Last reviewed 13 October 2020

NHS England has announced additional local funding totalling £10 million to be invested this year into setting up clinics in “every area across England” to diagnose and treat patients with “long Covid”.

Many patients who survived Covid-19 have reported persistent symptoms such as shortness of breath, fatigue, heart, lung, kidney, neurological and musculoskeletal problems. It is estimated that 60,000 patients in the UK could now be living with these symptoms, termed “long Covid”, regardless of how will they were with the virus initially or whether they were hospitalised.

NHS England Chief Executive Sir Simon Stevens addressed the NHS Providers conference on 7 October, outlining plans where GPs will work alongside other specialists such as physiotherapists, and respiratory consultants to “assess, diagnose and treat” people suffering from symptoms such as breathlessness, chronic fatigue, “brain fog” and anxiety after having had Covid-19.

GPs employed in the clinics will be able to refer patients to specialist services such as sleep clinics or lung disease, cardiac and rehabilitation services, as well as signpost patients to IAPT and other mental health services.

The services, described by Simon Stevens as “one-stop”, will be set up in line with a national specification and provide joined-up care for both physical and mental health. Patients will have access to a physical assessment, including diagnostic testing to identify any potential chronic health issues; cognitive assessment to assess potential memory, attention and concentration problems; and psychological assessment to assess potential depression, anxiety, PTSD or another mental health condition.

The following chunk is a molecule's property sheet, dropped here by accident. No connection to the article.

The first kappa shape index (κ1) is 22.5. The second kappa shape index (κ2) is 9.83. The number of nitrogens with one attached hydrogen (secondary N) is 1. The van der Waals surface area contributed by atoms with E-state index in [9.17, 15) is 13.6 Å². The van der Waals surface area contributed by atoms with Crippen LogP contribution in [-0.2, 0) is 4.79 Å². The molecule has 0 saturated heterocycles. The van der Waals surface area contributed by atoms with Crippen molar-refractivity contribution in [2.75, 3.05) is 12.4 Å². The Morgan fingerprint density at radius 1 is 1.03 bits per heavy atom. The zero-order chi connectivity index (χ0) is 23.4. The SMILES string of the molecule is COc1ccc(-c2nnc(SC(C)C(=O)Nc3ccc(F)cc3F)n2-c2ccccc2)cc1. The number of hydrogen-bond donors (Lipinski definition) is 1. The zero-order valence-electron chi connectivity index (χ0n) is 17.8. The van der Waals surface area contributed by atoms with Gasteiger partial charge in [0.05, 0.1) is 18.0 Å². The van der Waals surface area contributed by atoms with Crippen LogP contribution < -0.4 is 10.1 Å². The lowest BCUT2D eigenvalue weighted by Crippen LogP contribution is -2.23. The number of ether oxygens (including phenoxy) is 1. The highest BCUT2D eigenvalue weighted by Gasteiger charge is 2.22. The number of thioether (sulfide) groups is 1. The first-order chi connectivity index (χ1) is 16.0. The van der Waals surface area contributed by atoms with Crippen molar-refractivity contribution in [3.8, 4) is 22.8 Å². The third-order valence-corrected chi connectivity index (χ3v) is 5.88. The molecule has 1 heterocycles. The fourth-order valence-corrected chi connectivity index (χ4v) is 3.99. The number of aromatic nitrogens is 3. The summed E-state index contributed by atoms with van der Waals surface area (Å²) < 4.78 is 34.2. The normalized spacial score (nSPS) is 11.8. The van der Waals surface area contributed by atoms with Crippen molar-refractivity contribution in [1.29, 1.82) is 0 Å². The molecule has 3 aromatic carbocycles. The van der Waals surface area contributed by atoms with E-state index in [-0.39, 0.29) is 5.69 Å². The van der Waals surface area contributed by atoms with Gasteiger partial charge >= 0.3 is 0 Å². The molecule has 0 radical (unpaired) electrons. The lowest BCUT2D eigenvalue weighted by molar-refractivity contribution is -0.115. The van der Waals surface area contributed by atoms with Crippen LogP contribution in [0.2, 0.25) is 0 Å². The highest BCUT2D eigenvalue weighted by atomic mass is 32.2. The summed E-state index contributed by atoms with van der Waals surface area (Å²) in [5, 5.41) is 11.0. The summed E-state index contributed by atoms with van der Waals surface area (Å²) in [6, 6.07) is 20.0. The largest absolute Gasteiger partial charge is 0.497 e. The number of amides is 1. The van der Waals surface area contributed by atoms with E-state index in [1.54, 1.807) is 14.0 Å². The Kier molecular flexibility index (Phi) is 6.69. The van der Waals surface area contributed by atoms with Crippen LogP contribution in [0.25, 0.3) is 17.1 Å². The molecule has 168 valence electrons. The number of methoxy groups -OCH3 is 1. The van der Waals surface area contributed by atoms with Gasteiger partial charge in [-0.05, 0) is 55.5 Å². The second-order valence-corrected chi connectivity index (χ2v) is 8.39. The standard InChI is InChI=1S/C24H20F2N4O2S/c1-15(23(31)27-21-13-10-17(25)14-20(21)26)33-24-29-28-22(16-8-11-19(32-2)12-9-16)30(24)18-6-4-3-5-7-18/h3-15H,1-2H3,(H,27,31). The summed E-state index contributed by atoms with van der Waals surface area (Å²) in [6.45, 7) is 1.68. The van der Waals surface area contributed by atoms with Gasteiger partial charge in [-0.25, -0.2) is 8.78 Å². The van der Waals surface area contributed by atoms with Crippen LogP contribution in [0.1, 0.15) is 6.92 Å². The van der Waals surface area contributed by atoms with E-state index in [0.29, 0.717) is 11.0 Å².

NHS England also announced that the National Institute for Health and Care Excellence (NICE) has been commissioned to produce, by the end of October, guidance on medical case definition of “long Covid”, which will include patients who have not previously been admitted to hospital or tested positive for Covid-19.

NICE is also developing evidence-based clinical guidelines on how GPs can support “long Covid” patients, to be published in November. They will support health and care services with recommendations on monitoring, testing, treatment options and the provision of advice and support.

GPs can also continue to refer patients to phase two of the online rehabilitation service for patients who have had coronavirus, which was set up in July. The service, “Your COVID Recovery”, puts patients in contact with nurses and physiotherapists who take the lead in responding to patients’ needs remotely, and will provide them with a tailored rehabilitation plan following developments this Autumn.

The announcement comes after concerns were voiced in September, by Royal College of General Practitioners Chair (RCGP) Professor Martin Marshall, that there was still a lot to learn about the long-term effects of the virus. He said general practice would be central to managing patients' long Covid symptoms. He said: "It’s vital that as our understanding of the virus improves, and research into how to treat it and its long-term effects emerges, that guidelines for GPs are rapidly developed so that we can treat and manage Covid-19 in the most appropriate way for patients. GPs also need quick and easy access to appropriate diagnostic tools and rehabilitation services in the community for our patients who have had Covid-19."